DEV Community

Cover image for High-level overview of PureScript

Posted on • Updated on

High-level overview of PureScript

I want to do a high-level overview of PureScript and its ecosystem. Who uses it and why? What are the trade-offs and shortcomings (especially for newcomers)? Want to sketch out a map of the ecosystem, resources, community, and so on.

📹 Hate reading articles? Check out the complementary video, which covers the same content.

Blitz round

Do people use PureScript in production? Yes.

Is PureScript just a Haskell for the frontend? No. It’s pretty different, and you can also use PureScript on the backend.

Why is PureScript not so popular then? Probably because there is some learning curve to it, and nobody is pouring millions into its marketing.

Is it better than TypeScript or Elm? The languages have different values and design goals — one can’t be purely better than another. You have to see what suits you better.


Let’s talk about (currently) main pathways to PureScript: after some frontend experience or after some backend.

🤔 What about PureScript as a first language? Probably not. Too many balls to juggle.

  • If you come from the FE, luckily, you can build on top of your knowledge — you can use most of your tools, bundlers, libraries, and even frameworks. You need to learn a new language (probably new syntax), new features, and (unless you’re coming from Elm, ClojureScript, or something along these lines) functional programming.
  • If you come from the backend, you have some catching up to do (everything mentioned above). It’s going to be easier if you have an FP background. And that’s where I came from, and honestly, after years of using PureScript, I still can’t wrap my head around all the bundlers and package managers, but I know what to copy-paste and search for.

Why, Where, and How of using PureScript

PureScript is a general-purpose programming language — you can use it in various domains.

  • I used it on the backend in a typical microservice to shuffle data around.
  • I used it on the frontend in a typical React single-page app/user-interface.

PureScript transpiles to JavaScript, Erlang, (soon) Chez Scheme, and others. And even if you limit yourself to JavaScript, you can put PureScript on top of Node.js or something, boom, new runtime.

I don’t want to talk about random language features. It’s hard to sell a feature without talking about the particular problems to solve. So, I’ll just mention two things I genuinely love about PureScript and miss in other languages.

Row Polymorphism

Whenever I have to manipulate data with other languages, I dream about using PureScript. Especially if you have to integrate with some legacy “REST” service with questionable data, which needs to be validated and transformed, their entities have lots of fields, which are sometimes reused and sometimes the same; some fields are optional here but required there…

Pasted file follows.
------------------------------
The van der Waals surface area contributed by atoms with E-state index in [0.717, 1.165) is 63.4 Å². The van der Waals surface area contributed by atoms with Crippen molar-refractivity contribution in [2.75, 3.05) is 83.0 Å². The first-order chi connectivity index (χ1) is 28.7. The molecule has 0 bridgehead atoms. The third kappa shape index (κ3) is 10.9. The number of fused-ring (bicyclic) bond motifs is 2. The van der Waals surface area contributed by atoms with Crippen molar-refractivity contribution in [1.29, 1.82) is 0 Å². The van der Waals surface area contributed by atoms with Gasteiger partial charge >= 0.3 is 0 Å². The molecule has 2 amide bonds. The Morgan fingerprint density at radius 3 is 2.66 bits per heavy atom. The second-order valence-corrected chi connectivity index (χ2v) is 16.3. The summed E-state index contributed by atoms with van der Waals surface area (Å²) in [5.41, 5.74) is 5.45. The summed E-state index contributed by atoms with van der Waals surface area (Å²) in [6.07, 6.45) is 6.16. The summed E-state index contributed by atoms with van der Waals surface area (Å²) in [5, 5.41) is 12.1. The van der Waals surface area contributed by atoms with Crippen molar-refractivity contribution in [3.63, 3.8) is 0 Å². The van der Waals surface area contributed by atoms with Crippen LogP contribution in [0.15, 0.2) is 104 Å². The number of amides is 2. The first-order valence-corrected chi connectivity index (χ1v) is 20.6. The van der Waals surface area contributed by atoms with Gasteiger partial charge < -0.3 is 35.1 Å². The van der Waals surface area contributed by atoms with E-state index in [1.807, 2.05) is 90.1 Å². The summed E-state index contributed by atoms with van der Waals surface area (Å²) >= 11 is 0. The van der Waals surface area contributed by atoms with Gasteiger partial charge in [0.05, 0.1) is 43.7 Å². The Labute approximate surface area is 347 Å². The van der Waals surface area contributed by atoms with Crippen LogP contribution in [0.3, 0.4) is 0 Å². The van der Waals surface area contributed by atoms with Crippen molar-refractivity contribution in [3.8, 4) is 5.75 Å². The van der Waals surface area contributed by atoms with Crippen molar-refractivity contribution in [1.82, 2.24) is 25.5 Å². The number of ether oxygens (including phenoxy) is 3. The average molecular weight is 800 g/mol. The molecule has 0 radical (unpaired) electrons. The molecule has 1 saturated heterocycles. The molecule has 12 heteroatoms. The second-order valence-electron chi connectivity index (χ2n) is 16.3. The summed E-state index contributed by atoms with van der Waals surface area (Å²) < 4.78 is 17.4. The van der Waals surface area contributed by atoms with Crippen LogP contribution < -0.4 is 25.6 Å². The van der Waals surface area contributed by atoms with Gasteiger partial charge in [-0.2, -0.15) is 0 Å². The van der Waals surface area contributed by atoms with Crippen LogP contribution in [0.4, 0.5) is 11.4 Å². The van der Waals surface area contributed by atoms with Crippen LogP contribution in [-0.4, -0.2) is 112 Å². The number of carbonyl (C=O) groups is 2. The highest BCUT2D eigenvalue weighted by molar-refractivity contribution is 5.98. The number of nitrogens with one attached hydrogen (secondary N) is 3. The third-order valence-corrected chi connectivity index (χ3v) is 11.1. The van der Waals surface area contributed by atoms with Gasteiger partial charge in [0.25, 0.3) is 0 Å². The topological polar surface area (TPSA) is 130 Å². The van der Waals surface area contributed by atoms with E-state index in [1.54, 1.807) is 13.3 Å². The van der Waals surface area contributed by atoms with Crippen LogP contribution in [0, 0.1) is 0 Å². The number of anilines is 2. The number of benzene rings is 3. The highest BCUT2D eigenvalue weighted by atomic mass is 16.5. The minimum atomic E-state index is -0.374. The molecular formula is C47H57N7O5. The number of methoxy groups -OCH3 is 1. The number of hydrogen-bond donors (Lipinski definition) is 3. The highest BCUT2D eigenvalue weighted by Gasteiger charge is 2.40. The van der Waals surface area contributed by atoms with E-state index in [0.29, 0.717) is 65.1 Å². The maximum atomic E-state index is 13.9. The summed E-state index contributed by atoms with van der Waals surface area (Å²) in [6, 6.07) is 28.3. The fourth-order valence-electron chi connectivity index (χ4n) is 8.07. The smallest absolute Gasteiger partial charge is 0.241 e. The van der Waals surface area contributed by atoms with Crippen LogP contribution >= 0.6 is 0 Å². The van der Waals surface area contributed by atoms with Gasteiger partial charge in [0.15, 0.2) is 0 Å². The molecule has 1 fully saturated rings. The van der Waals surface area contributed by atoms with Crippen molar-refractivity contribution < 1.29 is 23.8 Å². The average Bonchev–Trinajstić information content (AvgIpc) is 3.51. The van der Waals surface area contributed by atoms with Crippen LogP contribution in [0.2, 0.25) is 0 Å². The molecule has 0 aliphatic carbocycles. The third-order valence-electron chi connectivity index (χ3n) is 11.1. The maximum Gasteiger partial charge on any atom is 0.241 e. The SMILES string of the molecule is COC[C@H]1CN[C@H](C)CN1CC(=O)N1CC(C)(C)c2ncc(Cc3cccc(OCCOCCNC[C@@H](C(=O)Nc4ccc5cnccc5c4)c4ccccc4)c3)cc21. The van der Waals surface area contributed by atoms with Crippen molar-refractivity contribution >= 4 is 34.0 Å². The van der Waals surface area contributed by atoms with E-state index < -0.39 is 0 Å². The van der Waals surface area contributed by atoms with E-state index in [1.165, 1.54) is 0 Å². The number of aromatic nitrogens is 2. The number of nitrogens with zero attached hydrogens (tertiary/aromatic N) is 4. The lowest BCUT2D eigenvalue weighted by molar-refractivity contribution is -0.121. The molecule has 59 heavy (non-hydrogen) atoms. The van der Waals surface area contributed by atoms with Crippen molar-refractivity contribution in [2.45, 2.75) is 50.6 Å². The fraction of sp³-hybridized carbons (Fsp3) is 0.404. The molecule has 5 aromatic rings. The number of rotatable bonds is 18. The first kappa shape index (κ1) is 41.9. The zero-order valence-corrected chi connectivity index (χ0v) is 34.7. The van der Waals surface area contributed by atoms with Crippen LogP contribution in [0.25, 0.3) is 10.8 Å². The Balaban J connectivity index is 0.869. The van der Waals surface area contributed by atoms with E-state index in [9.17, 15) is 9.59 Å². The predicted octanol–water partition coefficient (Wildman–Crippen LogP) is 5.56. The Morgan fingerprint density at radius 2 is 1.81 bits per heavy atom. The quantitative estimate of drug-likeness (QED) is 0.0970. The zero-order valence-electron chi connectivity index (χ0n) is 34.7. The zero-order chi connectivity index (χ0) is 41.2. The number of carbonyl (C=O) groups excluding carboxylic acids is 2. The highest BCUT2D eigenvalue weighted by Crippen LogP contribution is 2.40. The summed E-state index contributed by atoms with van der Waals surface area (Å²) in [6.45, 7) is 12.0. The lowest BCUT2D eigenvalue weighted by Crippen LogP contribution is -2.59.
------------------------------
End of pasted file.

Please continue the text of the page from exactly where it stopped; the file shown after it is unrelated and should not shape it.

When you have a statically typed language, you must write a lot of boilerplate to deal with all the differences and nuances in the data types. Annoying. When you have a dynamically typed one, you have to deal with type of data, optionality, and validations. Annoying.

Row Polymorphism is both — you keep the type-safety and still write pretty flexible/polymorphic/structural/dynamic/whatever-you-wanna-call-it/code. Let the example speak for itself:

parseDate :: forall r. { updatedAt :: String | r } -> { updatedAt :: Maybe Date | r } 
parseDate anything = ... -- implementation doesn't matter
Enter fullscreen mode Exit fullscreen mode

The parseDate function can be used with any entity (data type) with a field updatedAt; it tries to parse the date string as a proper date. And imagine, when you have many functions like this, you can combine them like lego blocks to deal with any data. It’s amazing.

parseDate { message: "Is this october or november?", updatedAt: "2020/10/11" }

... parseCountryCode (parseDate { ..., countryCode: "NULL", updatedAt: "01/01/2023", ... })
Enter fullscreen mode Exit fullscreen mode

🔌 Checkout A joy of working with JSON using PureScript on the topic


My second favorite thing is not a language feature. It’s Community.

Not going to lie; PureScript is a fantastic community. It is welcoming to beginners, hardcore enthusiasts, and everyone in between.

The PureScript Discourse and PureScript Discord are both great places to ask questions (and answer them).

🙏 At this point, I feel the responsibility to ask: If you’re an asshole, please, go somewhere else; there’re a lot of languages that will welcome you

Learning resources, books and docs

The free PureScript By Example book contains several practical projects; it's a great resource for PureScript beginners.

Alternatively, you can start with the Functional Programming Made Easier book, which takes you from zero Functional Programming knowledge to a Full-Stack web app written in PureScript.

You can also visit the PureScript documentation repository on GitHub to find articles, guides, in-depth learning resources for beginners, and more. For example, it links to PureScript Cookbook.

On top of that there are a few incredible personal resources, my personal favorites are Thomas Honeyman Articles, Mark’s, and Jordan’s PureScript Reference


PureScript comes with excellent tooling and editor support with instant rebuilds.

The recommended build tool for PureScript is Spago.

When it comes to coding, you can use any of your favorite editors via purs ide (an IDE server that comes with compiler) or PureScript language server, which is built on top of it.